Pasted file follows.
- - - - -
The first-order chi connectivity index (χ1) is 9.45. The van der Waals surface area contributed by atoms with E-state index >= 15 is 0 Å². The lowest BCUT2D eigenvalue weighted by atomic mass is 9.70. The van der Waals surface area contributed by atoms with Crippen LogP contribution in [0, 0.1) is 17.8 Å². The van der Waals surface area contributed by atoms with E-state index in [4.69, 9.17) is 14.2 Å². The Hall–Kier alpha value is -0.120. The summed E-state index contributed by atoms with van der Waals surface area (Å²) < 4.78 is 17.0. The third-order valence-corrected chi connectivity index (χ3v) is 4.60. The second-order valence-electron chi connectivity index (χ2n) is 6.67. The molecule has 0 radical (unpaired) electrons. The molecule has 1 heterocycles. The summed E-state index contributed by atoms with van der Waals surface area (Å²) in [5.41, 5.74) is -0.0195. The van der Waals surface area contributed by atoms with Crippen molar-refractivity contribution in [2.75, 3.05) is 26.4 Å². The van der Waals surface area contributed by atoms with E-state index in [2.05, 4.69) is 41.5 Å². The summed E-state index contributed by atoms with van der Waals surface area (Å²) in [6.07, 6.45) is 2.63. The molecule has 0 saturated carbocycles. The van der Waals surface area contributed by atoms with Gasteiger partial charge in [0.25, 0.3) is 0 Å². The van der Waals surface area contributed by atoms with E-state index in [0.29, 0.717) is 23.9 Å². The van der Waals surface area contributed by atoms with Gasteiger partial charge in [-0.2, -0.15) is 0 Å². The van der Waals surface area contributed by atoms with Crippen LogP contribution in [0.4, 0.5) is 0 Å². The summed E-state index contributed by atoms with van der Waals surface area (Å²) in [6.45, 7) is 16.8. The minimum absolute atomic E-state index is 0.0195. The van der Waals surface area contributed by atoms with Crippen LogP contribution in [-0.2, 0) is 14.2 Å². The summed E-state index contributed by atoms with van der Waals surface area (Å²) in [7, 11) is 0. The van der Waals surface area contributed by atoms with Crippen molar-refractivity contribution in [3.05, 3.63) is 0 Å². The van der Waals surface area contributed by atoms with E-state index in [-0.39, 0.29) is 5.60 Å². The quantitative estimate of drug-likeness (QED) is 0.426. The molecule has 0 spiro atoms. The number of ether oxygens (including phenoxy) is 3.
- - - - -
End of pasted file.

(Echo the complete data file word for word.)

The first-order chi connectivity index (χ1) is 9.45. The van der Waals surface area contributed by atoms with E-state index >= 15 is 0 Å². The lowest BCUT2D eigenvalue weighted by atomic mass is 9.70. The van der Waals surface area contributed by atoms with Crippen LogP contribution in [0, 0.1) is 17.8 Å². The van der Waals surface area contributed by atoms with E-state index in [4.69, 9.17) is 14.2 Å². The Hall–Kier alpha value is -0.120. The summed E-state index contributed by atoms with van der Waals surface area (Å²) < 4.78 is 17.0. The third-order valence-corrected chi connectivity index (χ3v) is 4.60. The second-order valence-electron chi connectivity index (χ2n) is 6.67. The molecule has 0 radical (unpaired) electrons. The molecule has 1 heterocycles. The summed E-state index contributed by atoms with van der Waals surface area (Å²) in [5.41, 5.74) is -0.0195. The van der Waals surface area contributed by atoms with Crippen molar-refractivity contribution in [2.75, 3.05) is 26.4 Å². The van der Waals surface area contributed by atoms with E-state index in [2.05, 4.69) is 41.5 Å². The summed E-state index contributed by atoms with van der Waals surface area (Å²) in [6.07, 6.45) is 2.63. The molecule has 0 saturated carbocycles. The van der Waals surface area contributed by atoms with Gasteiger partial charge in [0.25, 0.3) is 0 Å². The van der Waals surface area contributed by atoms with E-state index in [0.29, 0.717) is 23.9 Å². The van der Waals surface area contributed by atoms with Gasteiger partial charge in [-0.2, -0.15) is 0 Å². The van der Waals surface area contributed by atoms with Crippen LogP contribution in [0.4, 0.5) is 0 Å². The summed E-state index contributed by atoms with van der Waals surface area (Å²) in [6.45, 7) is 16.8. The minimum absolute atomic E-state index is 0.0195. The van der Waals surface area contributed by atoms with Crippen LogP contribution in [-0.2, 0) is 14.2 Å². The summed E-state index contributed by atoms with van der Waals surface area (Å²) in [7, 11) is 0. The van der Waals surface area contributed by atoms with Crippen molar-refractivity contribution in [3.05, 3.63) is 0 Å². The van der Waals surface area contributed by atoms with E-state index in [-0.39, 0.29) is 5.60 Å². The quantitative estimate of drug-likeness (QED) is 0.426. The molecule has 0 spiro atoms. The number of ether oxygens (including phenoxy) is 3.